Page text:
To make streets walkable, we need to re-think the basic principles of how people on foot and people in cars share the roadway. This is the first of a multi-part opinion series.
Pedestrians put themselves in danger if they wait for a walk signal instead of crossing the street whenever and wherever it looks safest. There are no definitive studies, but that is what available evidence strongly suggests.
Most research on traffic safety focuses on narrow questions posed by the highway agencies that fund it. Basic premises, like the idea that “jaywalking” is intrinsically unsafe, are rarely investigated.
In the absence of systematic studies, one must turn to indirect statistical evidence.
One useful data set was collected for New York’s Vision Zero program. That city, where residents routinely ignore signals when they cross streets, can be thought of as a natural experiment. The majority of pedestrian deaths, and a far larger majority of non-fatal crashes, occur while crossing the street legally in a crosswalk.
Why might that be? Drivers hit pedestrians when turning more often than when they are driving straight ahead. At a red light, drivers who are about to turn wait alongside pedestrians. The changing signal sends both into the intersection at the same time — maximizing the opportunities for collisions.
Other researchers, working in places with less foot traffic and fewer striped crosswalks than New York, got results that point in a similar direction. They found that pedestrians crossing big highways are more likely to be struck at marked crosswalks than at unmarked ones. On smaller roads, they found little advantage either way.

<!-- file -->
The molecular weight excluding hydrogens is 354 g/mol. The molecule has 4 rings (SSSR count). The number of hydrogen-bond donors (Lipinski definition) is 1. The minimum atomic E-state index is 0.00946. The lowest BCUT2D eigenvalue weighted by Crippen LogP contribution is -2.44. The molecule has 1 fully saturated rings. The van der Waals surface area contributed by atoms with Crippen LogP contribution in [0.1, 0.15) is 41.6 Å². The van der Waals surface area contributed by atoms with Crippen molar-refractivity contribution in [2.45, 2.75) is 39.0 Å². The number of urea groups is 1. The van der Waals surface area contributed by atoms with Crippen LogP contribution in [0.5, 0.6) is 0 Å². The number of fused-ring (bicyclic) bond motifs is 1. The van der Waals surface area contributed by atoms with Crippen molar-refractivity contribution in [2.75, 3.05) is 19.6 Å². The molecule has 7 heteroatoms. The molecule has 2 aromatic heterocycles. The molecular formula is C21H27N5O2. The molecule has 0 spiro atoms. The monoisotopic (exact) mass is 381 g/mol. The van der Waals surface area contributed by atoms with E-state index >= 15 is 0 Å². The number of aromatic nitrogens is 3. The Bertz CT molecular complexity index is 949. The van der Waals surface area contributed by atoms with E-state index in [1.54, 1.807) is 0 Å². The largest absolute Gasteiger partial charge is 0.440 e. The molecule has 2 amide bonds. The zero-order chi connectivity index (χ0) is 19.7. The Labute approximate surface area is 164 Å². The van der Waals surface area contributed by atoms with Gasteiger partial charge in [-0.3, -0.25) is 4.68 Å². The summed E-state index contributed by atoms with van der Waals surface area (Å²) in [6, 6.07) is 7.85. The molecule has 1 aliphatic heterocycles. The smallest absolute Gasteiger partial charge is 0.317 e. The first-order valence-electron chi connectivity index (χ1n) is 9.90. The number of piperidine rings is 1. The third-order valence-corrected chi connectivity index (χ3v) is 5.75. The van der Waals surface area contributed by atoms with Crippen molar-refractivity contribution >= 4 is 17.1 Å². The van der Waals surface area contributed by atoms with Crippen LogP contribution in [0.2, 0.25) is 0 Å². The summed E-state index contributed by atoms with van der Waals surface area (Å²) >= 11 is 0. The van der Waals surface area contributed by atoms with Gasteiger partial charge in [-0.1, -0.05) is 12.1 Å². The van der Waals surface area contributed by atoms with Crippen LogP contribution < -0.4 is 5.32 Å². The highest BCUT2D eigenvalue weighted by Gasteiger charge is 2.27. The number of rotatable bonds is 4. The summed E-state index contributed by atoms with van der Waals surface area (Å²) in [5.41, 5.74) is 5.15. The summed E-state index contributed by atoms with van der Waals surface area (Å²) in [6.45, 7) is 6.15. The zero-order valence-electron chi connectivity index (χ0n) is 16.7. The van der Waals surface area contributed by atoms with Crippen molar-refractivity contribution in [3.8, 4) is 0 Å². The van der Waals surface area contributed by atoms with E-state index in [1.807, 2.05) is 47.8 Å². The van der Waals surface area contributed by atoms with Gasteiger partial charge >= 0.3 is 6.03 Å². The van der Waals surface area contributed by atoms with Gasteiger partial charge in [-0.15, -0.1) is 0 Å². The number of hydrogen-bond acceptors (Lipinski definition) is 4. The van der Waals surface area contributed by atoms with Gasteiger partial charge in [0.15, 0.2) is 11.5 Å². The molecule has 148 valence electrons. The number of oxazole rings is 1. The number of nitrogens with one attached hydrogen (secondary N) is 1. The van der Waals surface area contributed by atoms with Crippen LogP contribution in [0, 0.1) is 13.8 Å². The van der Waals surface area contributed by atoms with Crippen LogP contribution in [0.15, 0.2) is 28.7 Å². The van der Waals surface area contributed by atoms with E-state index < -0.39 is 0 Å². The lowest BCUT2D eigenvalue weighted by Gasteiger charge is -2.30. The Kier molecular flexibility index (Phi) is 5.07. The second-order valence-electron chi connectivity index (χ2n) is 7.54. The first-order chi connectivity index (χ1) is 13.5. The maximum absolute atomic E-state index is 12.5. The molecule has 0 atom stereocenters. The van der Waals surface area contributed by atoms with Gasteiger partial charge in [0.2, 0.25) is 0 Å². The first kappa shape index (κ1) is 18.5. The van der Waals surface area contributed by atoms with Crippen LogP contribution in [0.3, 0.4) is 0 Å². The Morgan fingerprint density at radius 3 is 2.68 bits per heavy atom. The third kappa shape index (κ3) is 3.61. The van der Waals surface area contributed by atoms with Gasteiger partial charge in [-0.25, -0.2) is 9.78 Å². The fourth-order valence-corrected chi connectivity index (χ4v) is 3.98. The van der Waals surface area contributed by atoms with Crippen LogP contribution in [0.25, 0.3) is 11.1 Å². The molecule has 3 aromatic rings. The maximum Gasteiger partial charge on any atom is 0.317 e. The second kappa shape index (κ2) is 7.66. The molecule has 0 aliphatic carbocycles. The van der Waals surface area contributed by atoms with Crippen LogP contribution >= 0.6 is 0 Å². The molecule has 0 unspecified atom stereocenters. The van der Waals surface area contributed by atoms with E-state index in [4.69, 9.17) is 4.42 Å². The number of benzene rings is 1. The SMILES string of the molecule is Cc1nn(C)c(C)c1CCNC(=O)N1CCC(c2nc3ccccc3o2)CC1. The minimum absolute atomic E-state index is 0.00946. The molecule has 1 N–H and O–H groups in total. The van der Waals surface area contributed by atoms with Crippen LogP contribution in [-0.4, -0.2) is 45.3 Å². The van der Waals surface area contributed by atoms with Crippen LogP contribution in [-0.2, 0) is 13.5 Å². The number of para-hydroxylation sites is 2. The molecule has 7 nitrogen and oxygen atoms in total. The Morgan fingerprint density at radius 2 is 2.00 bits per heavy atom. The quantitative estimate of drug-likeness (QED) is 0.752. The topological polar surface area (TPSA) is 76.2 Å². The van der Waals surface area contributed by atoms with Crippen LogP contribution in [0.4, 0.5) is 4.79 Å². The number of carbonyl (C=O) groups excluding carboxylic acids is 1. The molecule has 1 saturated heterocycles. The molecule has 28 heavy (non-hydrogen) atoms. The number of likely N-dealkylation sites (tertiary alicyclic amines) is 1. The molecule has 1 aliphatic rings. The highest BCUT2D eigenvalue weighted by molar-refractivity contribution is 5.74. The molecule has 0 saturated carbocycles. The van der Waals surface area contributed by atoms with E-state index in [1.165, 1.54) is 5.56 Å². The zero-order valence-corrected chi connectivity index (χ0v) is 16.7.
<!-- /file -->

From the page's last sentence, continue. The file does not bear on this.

The Federal Highway Administration took these findings to mean that putting stripes on highway pavement makes it more dangerous to cross there. It used them to justify a ban on new crosswalk markings, except at traffic lights, on wide high-speed roads. A far more likely explanation is that pedestrians are better judges of their own safety than are traffic engineers, whose first concern is usually to move cars fast.
The concept of jaywalking was invented in the 1920s by motoring lobbies to empty streets of other users. Drivers wanted to go faster and automakers sought to sell more cars. Safety, as Peter Norton has shown in his book Fighting Traffic, was no more than an afterthought.
Almost a century has now passed, and our traffic laws are still not geared to safety.